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Iraq: Bush Faces Tough Questions After UN Bombing In Baghdad

  • Jeffrey Donovan

The 19 August bombing of the Baghdad offices of the United Nations were a stark reminder of the difficulties the United States faces in bringing security to Iraq. As attacks against U.S. troops continue amid the threat of further terrorist actions, what can Washington do to stem the rising tide of violence?

Washington, 21 August 2003 (RFE/RL) -- In the wake of the 19 August truck bombing of the United Nations headquarters in Baghdad, U.S. President George W. Bush faces some tough questions.

Should his administration swallow its pride and internationalize the Iraqi crisis by asking the UN to assume a more central role in stabilizing and rebuilding the war-torn country?

Should Bush demonstrate his go-it-alone commitment by pouring more U.S. troops and dollars into Iraq?

Or should Washington simply make a few adjustments on the ground to confront the new violence in Iraq, but otherwise maintain the status quo?

Asked about those issues at a briefing yesterday, State Department Richard Boucher didn't rule anything out.

"The question of mandates, troops, things like that, has been a matter -- as you know -- under discussion at the United Nations before. That remains a question on the table. It is being discussed by different people. And as I said, it's important for the international community to support the United Nations and the effort, the commitment that they're making, that they're recommitting to now. And part of that discussion will look at how best they can do that," Boucher said.

Iraq will hold center stage today at the UN when the Security Council holds a previously scheduled meeting at which America and Britain are due to report on developments in Baghdad.

After the UN attack, Bush vowed he would stay the course in Iraq. But whether Bush will drop his opposition to greater UN involvement -- or increase U.S. troop levels -- remains the subject of intense speculation.

British Foreign Secretary Jack Straw has said that the bombing shows there must be a new Security Council mandate giving the UN a bigger role in Iraq. Washington has opposed that idea, believing it could complicate its military operations and weaken overall U.S. control.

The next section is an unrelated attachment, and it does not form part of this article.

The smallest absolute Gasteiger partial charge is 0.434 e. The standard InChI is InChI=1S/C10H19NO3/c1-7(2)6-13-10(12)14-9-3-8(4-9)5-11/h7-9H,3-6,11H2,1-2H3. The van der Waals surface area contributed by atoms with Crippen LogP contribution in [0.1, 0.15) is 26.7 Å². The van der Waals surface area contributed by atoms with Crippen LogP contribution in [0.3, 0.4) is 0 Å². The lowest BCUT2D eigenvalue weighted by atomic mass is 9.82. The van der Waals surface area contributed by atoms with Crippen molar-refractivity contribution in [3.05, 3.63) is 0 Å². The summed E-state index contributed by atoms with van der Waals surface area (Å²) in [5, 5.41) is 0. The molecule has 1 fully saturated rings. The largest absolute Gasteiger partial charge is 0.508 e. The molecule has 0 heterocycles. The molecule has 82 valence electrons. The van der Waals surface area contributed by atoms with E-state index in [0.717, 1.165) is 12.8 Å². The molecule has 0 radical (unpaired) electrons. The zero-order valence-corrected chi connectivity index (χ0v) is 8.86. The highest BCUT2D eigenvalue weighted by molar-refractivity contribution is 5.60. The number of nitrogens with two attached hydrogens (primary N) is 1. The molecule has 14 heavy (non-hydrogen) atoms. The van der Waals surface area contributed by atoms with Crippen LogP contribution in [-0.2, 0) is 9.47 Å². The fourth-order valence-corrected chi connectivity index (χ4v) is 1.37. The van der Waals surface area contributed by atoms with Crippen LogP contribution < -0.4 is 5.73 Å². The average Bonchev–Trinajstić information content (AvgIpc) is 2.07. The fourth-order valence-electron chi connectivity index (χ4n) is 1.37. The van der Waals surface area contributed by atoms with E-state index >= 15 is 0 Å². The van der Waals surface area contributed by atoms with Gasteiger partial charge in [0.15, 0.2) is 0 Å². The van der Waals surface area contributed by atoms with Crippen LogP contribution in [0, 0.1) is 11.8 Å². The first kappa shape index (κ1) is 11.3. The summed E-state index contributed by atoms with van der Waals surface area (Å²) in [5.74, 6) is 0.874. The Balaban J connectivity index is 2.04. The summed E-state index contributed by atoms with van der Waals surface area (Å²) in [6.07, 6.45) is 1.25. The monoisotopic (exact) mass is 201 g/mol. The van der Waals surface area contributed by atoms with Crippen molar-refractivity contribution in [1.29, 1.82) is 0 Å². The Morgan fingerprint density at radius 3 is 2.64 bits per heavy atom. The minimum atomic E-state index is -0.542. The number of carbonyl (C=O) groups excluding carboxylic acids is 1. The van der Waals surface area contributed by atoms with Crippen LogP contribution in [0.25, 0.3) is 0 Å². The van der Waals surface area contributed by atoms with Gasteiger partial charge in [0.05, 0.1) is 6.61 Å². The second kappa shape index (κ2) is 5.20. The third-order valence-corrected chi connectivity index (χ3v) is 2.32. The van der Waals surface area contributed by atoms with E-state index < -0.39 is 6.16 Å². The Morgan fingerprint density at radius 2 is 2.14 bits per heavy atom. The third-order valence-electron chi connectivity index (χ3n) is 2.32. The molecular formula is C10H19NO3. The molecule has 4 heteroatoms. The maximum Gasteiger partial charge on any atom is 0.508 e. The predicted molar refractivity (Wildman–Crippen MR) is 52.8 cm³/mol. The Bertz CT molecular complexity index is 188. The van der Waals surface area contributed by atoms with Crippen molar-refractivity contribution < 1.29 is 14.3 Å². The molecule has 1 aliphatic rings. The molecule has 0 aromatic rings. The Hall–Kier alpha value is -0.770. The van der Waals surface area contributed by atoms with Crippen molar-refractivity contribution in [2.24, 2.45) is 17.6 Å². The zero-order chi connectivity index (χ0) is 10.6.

But with its Iraq operations costing $4 billion a month, the U.S. badly wants other countries to contribute troops and know-how.

Yet France, India, and other nations have refused to do so unless Washington agrees to a greater UN role, including overseeing or at least approving the entry of international troops and the power to help form an interim Iraqi government.

Both Mexico and France said the attacks on the UN showed that the U.S. needs to welcome greater international involvement.

That sentiment extends to the U.S. government. Two senior members of the Senate Foreign Relations Committee -- Democratic Senator Joseph Biden and Republican Senator Chuck Hagel -- yesterday urged Bush in a letter to grant the UN a broader role and recruit more police and military units from other countries.

But debate continues over what concessions the U.S. should make to draw in more international involvement. Raymond Tanter is an expert on terrorism and the Middle East with the Washington Institute for Near East Policy. He tells RFE/RL he believes that the bombing will encourage UN critics of the war -- such as France and Russia -- to embrace a new role in Iraq's reconstruction.

But, he says, those countries will now be compelled to accept U.S. terms in any new agreement on UN involvement.

"The likelihood that the allies, like France, will come on board under Washington-London terms of reference goes up as a consequence of the bombing of UN headquarters. The bombing, I think, will strengthen the American hand in the postwar reconstruction process. Others are more likely to come on board," Tanter said.

Others, however, take a different view.

William Nash is a retired U.S. Army general and former UN official in Kosovo. Nash tells RFE/RL that despite the pressure mounting on Bush to allow the UN to assume a more central role in Iraq, he believes Washington is unlikely to alter its stance.